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Urobilinogen is a colorless substance produced from the breakdown of bilirubin. In the intestines, it is converted to stercobilin by normal resident bacteria. Some is also absorbed from the intestines and goes to the kidneys for excretion, and some is converted to urobilin. Urobilin is responsible for giving urine its light yellow color, and stercobilin gives the feces its brownish appearance.
Bilirubin comes from the breakdown of hemoglobin, the oxygen carrying component of red blood cells (RBCs). RBCs often stay in the circulation for approximately 120 days, after which they die and break down. Their death precipitates the production of the unconjugated or insoluble form of bilirubin.
Unconjugated bilirubin goes to the liver, where it is converted to its conjugated or soluble form. Conjugated bilirubin becomes a component of bile, a greenish-yellow fluid produced by the liver and stored in the gallbladder. Eating foods rich in fats usually stimulates the gallbladder to release some of the bile to help in the digestion of fats, and it travels from the organ down to the small intestines.
As bile reaches the intestines, the bilirubin present in it will once again undergo conversion with the help of resident bacteria that are normally present there. This conversion will result in the formation of urobilinogen. Some is absorbed by the intestines and goes to the kidneys for excretion. A little is converted to urobilin, which is also excreted in urine. The remaining amount that was not absorbed by the intestines is usually converted to stercobilin and excreted in the feces.
An increased urobilinogen concentration in the urine is mostly indicative of hyperbilirubinemia, which is the presence of excessive amounts of bilirubin in the blood. The condition is sometimes seen in newborn babies, where bilirubin in its insoluble form accumulates in the child’s brain and causes seizures, visual problems, and mental retardation. Hemolytic anemia, which is a condition characterized by abnormal and premature death of red blood cells, also increases levels in the urine.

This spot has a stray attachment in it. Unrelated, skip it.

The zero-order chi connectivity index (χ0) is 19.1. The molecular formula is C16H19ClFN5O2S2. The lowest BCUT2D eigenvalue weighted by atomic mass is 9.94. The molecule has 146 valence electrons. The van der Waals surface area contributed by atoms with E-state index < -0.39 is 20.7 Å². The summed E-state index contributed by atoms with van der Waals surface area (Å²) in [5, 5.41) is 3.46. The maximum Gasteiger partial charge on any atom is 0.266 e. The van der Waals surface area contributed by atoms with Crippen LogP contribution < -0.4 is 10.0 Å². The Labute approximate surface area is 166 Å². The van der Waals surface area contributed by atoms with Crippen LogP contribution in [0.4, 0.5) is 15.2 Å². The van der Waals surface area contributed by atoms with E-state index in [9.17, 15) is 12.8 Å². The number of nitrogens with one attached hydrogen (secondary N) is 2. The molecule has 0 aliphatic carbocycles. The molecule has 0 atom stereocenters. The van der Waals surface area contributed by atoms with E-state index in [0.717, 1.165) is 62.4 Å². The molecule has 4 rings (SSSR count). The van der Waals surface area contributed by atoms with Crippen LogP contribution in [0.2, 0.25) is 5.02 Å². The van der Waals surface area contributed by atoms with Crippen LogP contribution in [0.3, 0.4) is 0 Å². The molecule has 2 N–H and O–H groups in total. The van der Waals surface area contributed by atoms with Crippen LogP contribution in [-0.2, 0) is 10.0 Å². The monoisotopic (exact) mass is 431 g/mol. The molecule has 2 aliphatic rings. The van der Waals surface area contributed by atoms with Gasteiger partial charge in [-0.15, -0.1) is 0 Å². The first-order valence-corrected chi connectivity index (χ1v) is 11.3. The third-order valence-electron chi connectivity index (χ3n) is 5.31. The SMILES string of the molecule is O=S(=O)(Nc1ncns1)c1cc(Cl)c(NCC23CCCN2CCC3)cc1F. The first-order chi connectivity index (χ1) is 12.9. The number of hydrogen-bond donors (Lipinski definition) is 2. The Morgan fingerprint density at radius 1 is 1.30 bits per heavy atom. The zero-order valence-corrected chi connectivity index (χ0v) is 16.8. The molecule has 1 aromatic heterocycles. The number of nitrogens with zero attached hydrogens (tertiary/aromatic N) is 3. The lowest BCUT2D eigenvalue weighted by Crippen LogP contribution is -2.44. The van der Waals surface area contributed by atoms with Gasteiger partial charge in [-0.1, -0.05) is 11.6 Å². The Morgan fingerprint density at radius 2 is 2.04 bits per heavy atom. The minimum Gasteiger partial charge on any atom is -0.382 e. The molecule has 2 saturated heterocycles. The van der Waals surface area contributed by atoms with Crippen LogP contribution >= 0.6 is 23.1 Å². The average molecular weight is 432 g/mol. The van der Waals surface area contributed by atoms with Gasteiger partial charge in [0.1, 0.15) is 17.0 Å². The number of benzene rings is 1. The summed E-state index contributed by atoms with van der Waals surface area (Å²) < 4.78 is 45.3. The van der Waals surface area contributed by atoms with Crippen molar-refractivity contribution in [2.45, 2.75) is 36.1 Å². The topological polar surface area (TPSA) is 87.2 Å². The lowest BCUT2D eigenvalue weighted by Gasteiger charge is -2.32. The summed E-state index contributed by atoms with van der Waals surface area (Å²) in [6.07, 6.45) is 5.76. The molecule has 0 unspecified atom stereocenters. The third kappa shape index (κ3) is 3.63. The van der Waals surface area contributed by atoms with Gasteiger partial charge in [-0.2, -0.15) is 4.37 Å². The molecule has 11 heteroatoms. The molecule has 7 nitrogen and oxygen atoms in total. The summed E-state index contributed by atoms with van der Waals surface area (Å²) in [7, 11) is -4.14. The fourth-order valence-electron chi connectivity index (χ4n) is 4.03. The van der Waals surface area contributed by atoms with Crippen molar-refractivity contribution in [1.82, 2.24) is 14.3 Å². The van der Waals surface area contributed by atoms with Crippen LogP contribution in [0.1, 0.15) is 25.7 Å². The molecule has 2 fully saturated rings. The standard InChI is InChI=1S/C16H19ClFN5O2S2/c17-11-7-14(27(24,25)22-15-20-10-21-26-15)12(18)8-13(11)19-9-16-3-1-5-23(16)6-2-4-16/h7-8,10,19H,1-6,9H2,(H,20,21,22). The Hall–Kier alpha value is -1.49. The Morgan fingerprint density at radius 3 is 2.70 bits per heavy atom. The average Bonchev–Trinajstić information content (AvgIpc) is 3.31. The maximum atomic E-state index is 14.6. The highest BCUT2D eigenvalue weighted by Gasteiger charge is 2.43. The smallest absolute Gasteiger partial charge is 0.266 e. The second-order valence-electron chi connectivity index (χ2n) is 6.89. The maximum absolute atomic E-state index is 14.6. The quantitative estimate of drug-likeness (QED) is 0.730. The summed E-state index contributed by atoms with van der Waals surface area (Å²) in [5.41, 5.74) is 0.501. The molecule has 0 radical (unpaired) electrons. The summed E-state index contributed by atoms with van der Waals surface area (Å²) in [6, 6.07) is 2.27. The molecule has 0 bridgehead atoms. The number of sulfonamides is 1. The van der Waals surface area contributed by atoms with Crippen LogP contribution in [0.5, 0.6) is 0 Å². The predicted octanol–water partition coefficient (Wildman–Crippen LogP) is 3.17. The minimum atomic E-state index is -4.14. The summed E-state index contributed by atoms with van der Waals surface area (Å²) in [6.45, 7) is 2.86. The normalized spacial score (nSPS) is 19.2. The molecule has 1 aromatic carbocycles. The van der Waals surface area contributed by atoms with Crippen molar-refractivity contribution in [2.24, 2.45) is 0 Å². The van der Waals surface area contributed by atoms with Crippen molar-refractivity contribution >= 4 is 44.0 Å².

Other factors that may significantly increase levels of this substance are inflammation of the liver and cirrhosis. Its level in the urine becomes abnormally low when there is an obstruction in the passageway of bile. The use of broad-spectrum antibiotics that could result in the death of resident bacteria in the intestines may also lead to low urobilinogen levels.
@Mor - As it says in the article, if you are using broad spectrum antibiotics you might end up with excess urobilinogen in your blood anyway, so if that's the case I wouldn't worry too much.
And yes, you should try to keep hydrated, but also be aware of your vitamin levels. If you are drinking too much water you can start removing B vitamins and others from your body, as they tend to go out through urine.
It's all about balance, rather than excess, even of water.
That said, if you are really worried, even if you are on antibiotics, you should see your doctor and tell him what's wrong. He can give you a urobilinogen test if needs be, and recommend ways of getting your intestines back to healthy levels of bacteria.
I didn't know this was what caused the yellow color in urine. I do know that you are supposed to try and drink enough water that your urine is only very pale and has hardly any yellow in it at all.
I guess, though, that the color of it is probably not the best way of showing how much urobilinogen is in there, as I think it's got more to do with how dehydrated you are.
Still, if you noticed anything wrong, you should probably go to the doctor and get your urine tested.
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